For Naomi Levy, head of the beverage program at the newly opened speakeasy Better Sorts Social Club in downtown Boston, there are no holds barred (excuse the pun) in cocktail making. Levy has created a name for herself in the city’s cocktail scene, first at Eastern Standard and then in a series of competitions. Now she’s taking the kitchen behind the bar to bring bespoke culinary cocktail innovations to the Better Sorts menu.
The inaugural drink offerings include cocktails made with pasta water, zucchini, and collard greens. Levy’s even got a kale cocktail (which totally counts as healthy, right?). “The way I work with cocktails is very culinary focused. I take inspiration from the foods that I eat. I travel a lot as well, and every time I go somewhere and try something new, my first thought is, How can I translate that into a cocktail?” says Levy. Sustainability and local sourcing are also important to the mixologist.
A prime example is the El Chapo cocktail made with Del Maguey Vida mezcal, zucchini syrup, lime, and pineapple tepache, a liqueur native to Mexico and made using the parts of the pineapple that are left over after juicing. In that way, the ingredient illustrates both the exotic flavors and reduced waste that Levy favors.
The Cacio e Pepe martini with Ketel One, Gouda-infused Dolin Dry Vermouth, black pepper, and pasta water syrup operates similarly. Levy says, “I wanted a way to infuse more wheat flavor into a drink. Once again, using an ingredient that usually goes down the drain. Pasta water has a huge amount of flavor in it. So why not turn that into a simple syrup?”
If you come in and you don’t like one of my cocktails, I want to hear about it. I’m not offended. I just want to make the best thing I can make for you.
Levy has roots in the art world; she graduated from the School of the Museum of Fine Arts with a special interest in sculpture and metalworking. Her bartending career started as a way to make money during college. Now her creative outlet uses a different media (liquors and simple syrups), but she implements a lot of the same principles. “If you come in and you don’t like one of my cocktails, I want to hear about it. I’m not offended. I just want to make the best thing I can make for you,” says Levy. “That definitely comes from the art background. Constantly seeking feedback and constructive criticism, I think, is one of the reasons I’ve made it to this point in my career.”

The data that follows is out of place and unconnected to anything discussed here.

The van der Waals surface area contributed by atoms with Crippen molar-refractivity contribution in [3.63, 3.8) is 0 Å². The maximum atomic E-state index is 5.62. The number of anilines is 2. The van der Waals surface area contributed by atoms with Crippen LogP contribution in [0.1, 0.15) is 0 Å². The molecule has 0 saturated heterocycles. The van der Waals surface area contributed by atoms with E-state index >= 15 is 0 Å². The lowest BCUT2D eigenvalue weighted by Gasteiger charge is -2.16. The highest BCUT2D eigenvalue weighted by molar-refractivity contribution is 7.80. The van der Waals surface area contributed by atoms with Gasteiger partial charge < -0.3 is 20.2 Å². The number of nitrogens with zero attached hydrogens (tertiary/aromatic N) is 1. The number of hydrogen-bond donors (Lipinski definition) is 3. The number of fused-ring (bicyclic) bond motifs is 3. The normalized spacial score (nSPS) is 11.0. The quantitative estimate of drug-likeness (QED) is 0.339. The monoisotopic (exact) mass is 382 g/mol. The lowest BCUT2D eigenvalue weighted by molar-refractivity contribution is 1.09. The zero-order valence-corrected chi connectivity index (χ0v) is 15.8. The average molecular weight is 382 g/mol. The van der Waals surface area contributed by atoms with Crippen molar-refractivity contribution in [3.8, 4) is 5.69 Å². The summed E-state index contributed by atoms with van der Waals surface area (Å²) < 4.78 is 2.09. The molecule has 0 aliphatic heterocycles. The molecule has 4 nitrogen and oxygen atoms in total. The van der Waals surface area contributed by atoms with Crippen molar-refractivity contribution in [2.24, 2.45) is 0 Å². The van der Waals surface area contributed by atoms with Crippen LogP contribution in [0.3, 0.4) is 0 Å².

You can also see bits of Levy’s artistic background at Better Sorts Social Club, both in the creativity and the wording of the drink menu. The cocktails are split into three sections, Classic, Modern, and Contemporary, with current seasonal additions of Pear, Squash, and Greens categories.
Levy sources as many ingredients locally as possible. She often shops at the Boston Public Market, which has produce vendors year-round. Right now she’s experimenting with new winter flavors. “You’ll probably see some sort of potatoes happening this season, and we’ll get into some cellared apples as well. And you’ll start seeing some nice hot beverages as the weather cools down,” she adds.
I’ve been called every name in the book. I’ve been harassed. I’ve had unwanted advances, all sorts of things. I think women in any industry deal with that to a certain extent.
Though Levy is deeply passionate about her career, it hasn’t been without challenges. As a woman behind the bar, Levy has had to fight to be taken seriously. “I’ve been called every name in the book. I’ve been harassed. I’ve had unwanted advances, all sorts of things,” she says. “I think women in any industry deal with that to a certain extent. Just as bartenders we’re out there in the public while [customers are] getting intoxicated.”
Levy says the female bartenders she works with know twice as much as their male counterparts, because they have to. She recounts being repeatedly asked if she can make basic cocktails like a Manhattan, or if there’s a man nearby who can make it for her.
But Levy’s enthusiasm hasn’t been dampened by these experiences. She radiates excitement when talking about making cocktails and interacting with her guests, saying, “My job is to make people happy every day. How cool is that?”